Sussex Search Teams

Sussex Neighbourhood Watch Search Teams & Sussex Community Search Team

In a nutshell, what is this initiative?

The aim is to enable Sussex Police to call out numerous fully trained volunteer searchers, at short notice and very little cost, to help safely restore missing persons to their family and friends or bring closure as soon as possible, without significantly detracting from other important police activities. In a secondary capacity, Search Team volunteers also assist police by being ‘stooges’ during police training and exercises, can assist with mass casualty hospital documentation, and many are qualified to drive police vehicles.

When did it start?

On 1 July 2000 an 8-year-old girl, Sarah Payne, was abducted from the Littlehampton area, and she was not seen again until her body was found 15 miles away in the Pulborough area 16 days later. During those 16 days there was an intensive and highly publicised police search, and countless concerned members of the public turned out to assist.

The involvement of untrained volunteers can cause problems because they are disorganised, require supervision, may not cover the area satisfactorily, are unlikely to keep records of what has been done, have the potential to inadvertently destroy forensic evidence, may put themselves at risk, and they could include an offender.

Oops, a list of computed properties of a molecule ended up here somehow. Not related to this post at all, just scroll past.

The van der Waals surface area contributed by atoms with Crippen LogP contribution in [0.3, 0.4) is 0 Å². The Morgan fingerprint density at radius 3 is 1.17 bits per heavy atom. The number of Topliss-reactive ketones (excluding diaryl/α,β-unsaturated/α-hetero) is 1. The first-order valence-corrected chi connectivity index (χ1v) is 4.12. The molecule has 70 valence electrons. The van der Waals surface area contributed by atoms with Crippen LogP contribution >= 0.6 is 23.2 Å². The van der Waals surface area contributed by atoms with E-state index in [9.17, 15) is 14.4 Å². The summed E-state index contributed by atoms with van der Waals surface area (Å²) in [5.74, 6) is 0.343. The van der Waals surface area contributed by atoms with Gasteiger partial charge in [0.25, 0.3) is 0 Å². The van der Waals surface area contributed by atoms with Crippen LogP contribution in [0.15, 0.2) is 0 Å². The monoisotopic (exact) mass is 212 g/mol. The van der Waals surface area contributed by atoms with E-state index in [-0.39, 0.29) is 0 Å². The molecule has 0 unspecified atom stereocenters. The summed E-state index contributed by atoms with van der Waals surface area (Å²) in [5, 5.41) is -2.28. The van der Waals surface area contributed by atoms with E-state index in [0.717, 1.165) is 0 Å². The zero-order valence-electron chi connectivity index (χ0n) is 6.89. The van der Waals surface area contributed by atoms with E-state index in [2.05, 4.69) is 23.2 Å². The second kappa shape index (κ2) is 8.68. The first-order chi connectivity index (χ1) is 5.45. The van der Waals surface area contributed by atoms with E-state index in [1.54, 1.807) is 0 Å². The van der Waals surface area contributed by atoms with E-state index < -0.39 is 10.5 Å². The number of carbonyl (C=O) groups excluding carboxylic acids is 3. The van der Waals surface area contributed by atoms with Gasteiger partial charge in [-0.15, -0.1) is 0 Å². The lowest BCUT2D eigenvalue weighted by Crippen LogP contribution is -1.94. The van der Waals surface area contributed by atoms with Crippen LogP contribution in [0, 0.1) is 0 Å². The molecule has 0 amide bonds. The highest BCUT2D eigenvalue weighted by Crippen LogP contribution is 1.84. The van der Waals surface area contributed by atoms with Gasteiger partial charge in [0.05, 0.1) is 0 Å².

As a result of meetings between Sussex Police (SusPol) and Neighbourhood Watch (NW), it was agreed that SusPol would help NW to form a Search Team of trained volunteers who could be called out by SusPol or neighbouring forces, as and when needed, to assist in the search for missing vulnerable people and evidence.

The NW Search Team concept, which is unique to Sussex, was so successful that it was expanded into three such Teams, based in North, West and East Sussex.

Each can operate independently and locally, or for major searches can be combined to cover a wide area in a very short space of time.

Who is involved?

The key partner is Sussex Police, with support from the Police & Crime Commissioner. The police initiate the call out process in appropriate cases, and provide oversight direction of searches. Other search resources can and do operate alongside NW volunteers, including Sussex Search & Rescue (SusSAR), and ALSAR Search Dogs Sussex. Should operations occur outside Sussex then the teams happily partner with their sister organisations. There is also co-operation with Sussex 4×4 Response.

What does the project do?

The primary role is thorough searching for missing high risk vulnerable people. This may extend to include missing property. The Teams are called out by SusPol as and when needed, usually at the request/recommendation of a Police Search Adviser (PolSA). Searchers will be asked to attend a specific location at a specific time, and once on site they will receive a police briefing about the required tasks.

In the field each unit is usually sub-divided into teams consisting of a qualified Team Leader and about six trained searchers, one of whom will be a certificated First Aider, in case of injuries to searchers or a casualty encountered amongst members of the public. Other individuals have skills in controlling operations, radio, map reading and GPS. There is also a Control function, which co-ordinates all activities.